Most of us want to use our working hours productively. We want to make a difference and contribute to the success of our organizations. Although we recognize the transformative aspect of business intelligence, sometimes our executives do not. When this happens, it is often difficult to feel motivated, and work becomes drudgery.
I normally counsel people in these circumstances to be patient; sooner or later, the organization's data delinquency will come home to roost, and it will stumble in the marketplace. The Board will bring in a new slate of executives who need to measure performance rigorously and want to enhance the organization's information infrastructure. If you have stayed the course, this is your time to shine.
But some times it doesn't pay to be stoic. You are too ambitious, your executives are too entrenched, your organization is too complacent, and better opportunities exist elsewhere. And when push comes to shove, you just can't take it anymore, personally, professionally, or emotionally. Then, it might be wise to seek greener pastures, and a corporate environment that possesses a data-driven, decision-making culture.
The following is a list of symptoms that might indicate that it is time to polish your resume.
- Your BI/DW team is "invisible" to corporate executives until you make a mistake.
- Executives make decisions based on analyst spreadsheets rather than data warehousing reports that contain the same information.
- Executives continually approve the acquisition of new applications with embedded BI products that run counter to your established BI standards.
- The BI/DW group never has the funds to hire enough people (or the right people) to stay ahead of project backlogs, reinforcing business perceptions that the BI team is slow and incompetent.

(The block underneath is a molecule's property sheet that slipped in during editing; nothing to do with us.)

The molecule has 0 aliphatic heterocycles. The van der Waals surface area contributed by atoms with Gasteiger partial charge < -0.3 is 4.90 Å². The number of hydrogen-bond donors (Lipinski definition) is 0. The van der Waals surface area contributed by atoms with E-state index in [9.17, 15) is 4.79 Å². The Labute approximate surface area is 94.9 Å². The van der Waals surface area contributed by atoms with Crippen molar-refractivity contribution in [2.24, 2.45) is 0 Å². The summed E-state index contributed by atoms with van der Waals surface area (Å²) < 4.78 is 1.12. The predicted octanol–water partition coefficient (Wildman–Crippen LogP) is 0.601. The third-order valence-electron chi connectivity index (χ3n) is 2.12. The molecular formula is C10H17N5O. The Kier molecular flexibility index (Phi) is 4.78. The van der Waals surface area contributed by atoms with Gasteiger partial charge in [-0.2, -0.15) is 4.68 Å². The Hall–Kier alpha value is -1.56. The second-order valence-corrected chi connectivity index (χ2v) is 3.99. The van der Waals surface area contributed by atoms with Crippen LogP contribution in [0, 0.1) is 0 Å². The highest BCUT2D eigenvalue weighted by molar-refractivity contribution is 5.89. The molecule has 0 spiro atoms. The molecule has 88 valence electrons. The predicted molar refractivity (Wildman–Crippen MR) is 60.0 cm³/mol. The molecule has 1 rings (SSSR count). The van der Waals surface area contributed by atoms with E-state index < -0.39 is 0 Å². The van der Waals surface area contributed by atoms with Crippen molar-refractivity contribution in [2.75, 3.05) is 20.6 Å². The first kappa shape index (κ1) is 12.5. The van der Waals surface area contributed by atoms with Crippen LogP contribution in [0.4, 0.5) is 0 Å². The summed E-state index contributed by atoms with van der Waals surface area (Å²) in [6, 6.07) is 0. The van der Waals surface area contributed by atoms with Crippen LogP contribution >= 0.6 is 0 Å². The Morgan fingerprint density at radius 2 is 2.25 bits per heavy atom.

- The BI/DW group doesn't have a manager or one who is knowledgeable about BI.
- The BI/DW group Is viewed as another IT group whose members are interchangeable.
- The project management office insists that the BI/DW team follow traditional software development lifecycle (SDLC) and project management methodologies.
- ERP implementations take the lionshare of business attention and IT resources.
- You are an order taker who delivers what the business requests rather than an advisor who helps the business understand what they need and then builds it.
- During requirements sessions, users repeatedly say they "want all the data."
- Users use the BI tools as glorified extraction mechanisms to dump data into a spreadsheet or desktop database.
- Users still question the validity of data more than a year after you've delivered a new report.
- The BI/DW team doesn't track usage or know the degree of user satisfaction with BI.
Ultimately, corporate culture, which is established by executives,will determine how effective you can be in your position. If you observe more than a few of the above characteristics in your organization, and your patience has worn thin, then it's time to find an organization with a data-driven, decision making culture that makes it possible for you to have a positive impact on the business.
Posted June 14, 2011 5:18 AM
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